[llvm-dev] A libc in LLVM

Finkel, Hal J. via llvm-dev llvm-dev at lists.llvm.org
Tue Jun 25 18:20:11 PDT 2019

On 6/25/19 7:22 PM, Zachary Turner via llvm-dev wrote:
> I foresee problems with this on both Windows and non-Windows.  A
> typical libc implementation has a lot of internal state that is shared
> across API boundaries in a way that is considered an implementation
> detail.  So making assumptions about which state is shared and which
> isn't is going to be a problem.
> How do you guarantee that if you implement method A and forward method
> B, that B will behave the same as it would have if you had forwarded A
> also?  It might not even work at all.  Where can you safely draw this
> boundary?
> Users can set errno for example, and in many cases they must set errno
> to 0 before invoking a call if they want to reliably detect an error.
> So let's say they set errno to 0, then call a method which our libc
> implementation decides to forward.  What do we do?  We could propagate
> errno on every single call, but my point is that there are going to be
> a ton of subtle issues that arise from this approach that are hard to
> foresee, precisely because the implementation details of a libc
> implementation are supposed to be just that - implementation details.

You certainly can't mix-and-match on a per-function level, in general. I 
suspect that there are some subsystems that can be substituted. Using 
open from one libc and close from another seems problematic. Using open 
and close from one libc and qsort from another is probably fine. And, as 
you point out, the library might need to be configurable to use an 
externally-provided errno.


> On Tue, Jun 25, 2019 at 5:01 PM Siva Chandra <sivachandra at google.com> wrote:
>> On Tue, Jun 25, 2019 at 4:32 PM Zachary Turner <zturner at roblox.com> wrote:
>>> The main concern I have is that Windows is so different from
>>> everything else that there is a high likelihood of decisions being
>>> baked in early on that make things very difficult for people to come
>>> along later and contribute a Windows implementation.  This happened
>>> with sanitizers for example (lack of support for weak functions on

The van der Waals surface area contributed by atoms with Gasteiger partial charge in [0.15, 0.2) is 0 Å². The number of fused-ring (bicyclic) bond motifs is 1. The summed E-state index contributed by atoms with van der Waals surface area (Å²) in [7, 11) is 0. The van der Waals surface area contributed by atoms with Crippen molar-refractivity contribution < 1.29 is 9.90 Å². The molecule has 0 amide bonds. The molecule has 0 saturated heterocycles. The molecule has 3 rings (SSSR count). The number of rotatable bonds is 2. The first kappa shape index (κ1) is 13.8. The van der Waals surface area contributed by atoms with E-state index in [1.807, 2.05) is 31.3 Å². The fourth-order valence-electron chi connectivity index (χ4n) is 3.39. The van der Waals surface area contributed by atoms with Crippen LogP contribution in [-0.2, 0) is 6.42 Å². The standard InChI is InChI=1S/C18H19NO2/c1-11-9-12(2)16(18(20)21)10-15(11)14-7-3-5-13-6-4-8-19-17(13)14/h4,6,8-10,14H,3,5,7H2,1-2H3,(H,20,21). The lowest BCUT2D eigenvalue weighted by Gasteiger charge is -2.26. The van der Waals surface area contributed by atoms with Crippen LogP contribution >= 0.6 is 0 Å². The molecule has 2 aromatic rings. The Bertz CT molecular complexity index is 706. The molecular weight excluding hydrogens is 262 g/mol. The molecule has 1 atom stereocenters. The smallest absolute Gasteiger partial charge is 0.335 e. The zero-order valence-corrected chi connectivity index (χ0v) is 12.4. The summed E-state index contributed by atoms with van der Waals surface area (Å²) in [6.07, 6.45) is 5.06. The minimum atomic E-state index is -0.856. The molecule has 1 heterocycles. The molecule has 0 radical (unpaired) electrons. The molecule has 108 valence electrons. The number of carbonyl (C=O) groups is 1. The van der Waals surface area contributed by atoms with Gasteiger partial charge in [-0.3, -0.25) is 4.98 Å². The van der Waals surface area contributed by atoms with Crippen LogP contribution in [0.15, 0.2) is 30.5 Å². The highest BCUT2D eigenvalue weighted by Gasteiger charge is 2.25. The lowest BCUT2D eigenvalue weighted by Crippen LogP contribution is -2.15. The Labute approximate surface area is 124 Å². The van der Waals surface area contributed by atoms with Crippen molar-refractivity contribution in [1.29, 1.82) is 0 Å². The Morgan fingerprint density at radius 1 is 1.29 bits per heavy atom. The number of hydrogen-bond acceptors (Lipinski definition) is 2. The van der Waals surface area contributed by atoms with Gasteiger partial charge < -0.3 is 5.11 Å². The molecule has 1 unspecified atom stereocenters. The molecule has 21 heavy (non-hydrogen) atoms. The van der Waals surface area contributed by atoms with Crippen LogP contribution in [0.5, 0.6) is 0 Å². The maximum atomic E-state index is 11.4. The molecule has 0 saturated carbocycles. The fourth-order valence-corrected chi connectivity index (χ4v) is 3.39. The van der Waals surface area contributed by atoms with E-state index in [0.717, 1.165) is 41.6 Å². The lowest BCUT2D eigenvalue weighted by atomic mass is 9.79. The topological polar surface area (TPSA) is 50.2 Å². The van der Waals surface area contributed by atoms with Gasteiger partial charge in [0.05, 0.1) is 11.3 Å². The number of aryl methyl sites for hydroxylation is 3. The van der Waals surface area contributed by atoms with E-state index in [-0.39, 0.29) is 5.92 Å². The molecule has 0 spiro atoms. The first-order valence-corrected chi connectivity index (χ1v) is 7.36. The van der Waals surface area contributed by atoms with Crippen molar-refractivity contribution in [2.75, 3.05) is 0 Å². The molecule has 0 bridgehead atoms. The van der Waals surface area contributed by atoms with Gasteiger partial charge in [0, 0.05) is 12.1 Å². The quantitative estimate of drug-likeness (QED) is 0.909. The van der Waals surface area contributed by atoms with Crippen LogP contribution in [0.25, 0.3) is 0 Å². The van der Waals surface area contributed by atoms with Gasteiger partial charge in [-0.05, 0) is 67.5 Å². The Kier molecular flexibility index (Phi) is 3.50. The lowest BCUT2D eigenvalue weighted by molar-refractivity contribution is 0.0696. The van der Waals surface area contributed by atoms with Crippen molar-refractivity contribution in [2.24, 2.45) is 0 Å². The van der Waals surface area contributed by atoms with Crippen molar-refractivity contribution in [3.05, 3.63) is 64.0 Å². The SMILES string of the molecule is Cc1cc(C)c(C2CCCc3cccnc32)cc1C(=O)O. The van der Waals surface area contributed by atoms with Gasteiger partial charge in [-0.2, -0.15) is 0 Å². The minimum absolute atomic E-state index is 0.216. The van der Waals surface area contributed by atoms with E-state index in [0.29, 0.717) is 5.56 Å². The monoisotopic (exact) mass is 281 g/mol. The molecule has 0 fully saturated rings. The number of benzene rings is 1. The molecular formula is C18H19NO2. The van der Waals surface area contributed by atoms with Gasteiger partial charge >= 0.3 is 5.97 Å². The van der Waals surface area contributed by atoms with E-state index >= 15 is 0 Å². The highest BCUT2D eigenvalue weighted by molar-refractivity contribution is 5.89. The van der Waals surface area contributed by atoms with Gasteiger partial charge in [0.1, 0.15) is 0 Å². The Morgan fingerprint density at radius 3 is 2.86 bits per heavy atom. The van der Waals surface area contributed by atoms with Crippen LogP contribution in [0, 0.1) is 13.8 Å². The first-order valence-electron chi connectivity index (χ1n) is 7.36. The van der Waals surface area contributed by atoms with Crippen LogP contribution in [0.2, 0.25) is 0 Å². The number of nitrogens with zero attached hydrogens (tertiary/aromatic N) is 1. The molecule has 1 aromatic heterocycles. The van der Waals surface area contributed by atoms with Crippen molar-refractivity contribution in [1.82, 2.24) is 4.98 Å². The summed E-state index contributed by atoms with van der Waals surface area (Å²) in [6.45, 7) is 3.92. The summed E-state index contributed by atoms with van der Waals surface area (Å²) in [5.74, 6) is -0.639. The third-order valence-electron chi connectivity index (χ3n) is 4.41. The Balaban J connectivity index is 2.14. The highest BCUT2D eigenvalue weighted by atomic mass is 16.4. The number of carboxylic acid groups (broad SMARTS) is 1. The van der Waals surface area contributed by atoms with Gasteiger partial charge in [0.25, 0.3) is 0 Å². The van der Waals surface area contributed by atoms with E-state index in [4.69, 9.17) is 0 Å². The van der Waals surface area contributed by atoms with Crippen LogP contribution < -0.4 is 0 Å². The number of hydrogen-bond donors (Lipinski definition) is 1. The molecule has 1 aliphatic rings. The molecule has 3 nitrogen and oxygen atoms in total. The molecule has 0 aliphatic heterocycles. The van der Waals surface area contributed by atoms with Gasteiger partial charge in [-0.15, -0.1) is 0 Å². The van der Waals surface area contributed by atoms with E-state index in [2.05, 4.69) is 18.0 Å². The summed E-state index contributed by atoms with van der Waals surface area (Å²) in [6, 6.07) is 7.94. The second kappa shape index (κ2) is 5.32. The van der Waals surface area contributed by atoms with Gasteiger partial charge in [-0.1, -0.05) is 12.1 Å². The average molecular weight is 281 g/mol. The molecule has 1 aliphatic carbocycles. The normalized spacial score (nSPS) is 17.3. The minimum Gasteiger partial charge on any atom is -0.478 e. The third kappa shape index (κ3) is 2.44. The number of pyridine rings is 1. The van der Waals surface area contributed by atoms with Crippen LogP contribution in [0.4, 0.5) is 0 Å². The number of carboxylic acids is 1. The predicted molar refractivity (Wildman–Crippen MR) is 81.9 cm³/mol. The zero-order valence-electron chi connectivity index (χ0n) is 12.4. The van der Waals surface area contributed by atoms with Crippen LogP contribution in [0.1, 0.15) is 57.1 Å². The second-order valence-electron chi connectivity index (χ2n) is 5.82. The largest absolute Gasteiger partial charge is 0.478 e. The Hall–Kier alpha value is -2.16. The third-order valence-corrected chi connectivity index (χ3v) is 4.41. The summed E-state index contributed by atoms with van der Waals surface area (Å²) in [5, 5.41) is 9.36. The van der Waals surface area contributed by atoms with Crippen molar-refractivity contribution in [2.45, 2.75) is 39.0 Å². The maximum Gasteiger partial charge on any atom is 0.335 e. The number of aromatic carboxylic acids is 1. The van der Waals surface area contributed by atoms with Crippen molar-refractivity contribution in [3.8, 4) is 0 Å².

>>> Windows), LLDB (posix api calls scattered throughout the codebase),
>>> and I worry with libc it will be even more difficult to correctly
>>> design the abstraction because we have to deal with executable file
>>> format, syscalls, operating system loaders, and various linkage
>>> models.
>>> The most immediate thing I think we will run into is that you
>>> mentioned wanting this to take shape as something that sits in between
>>> system libc and application.  Given that Windows' libc and other
>>> versions of libc are so different, I expect this to lead to some
>>> interesting problems.
>>> Can you elaborate more on how you envision this working with llvm libc
>>> in between application and system libc?
>> A typical application uses a large number of pieces from a libc. But, it is not practical to have everything implemented and ready in a new libc from day one. So for that phase, when the new libc is still being built, we want the unimplemented parts of the new libc to essentially redirect to the system libc. This brings two benefits:
>> 1. We can build the new libc in a gradual manner.
>> 2. Applications stay operational while gaining the benefits of the new implementations.
>> Do you foresee any problems with this approach on Windows?
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Hal Finkel
Lead, Compiler Technology and Programming Languages
Leadership Computing Facility
Argonne National Laboratory

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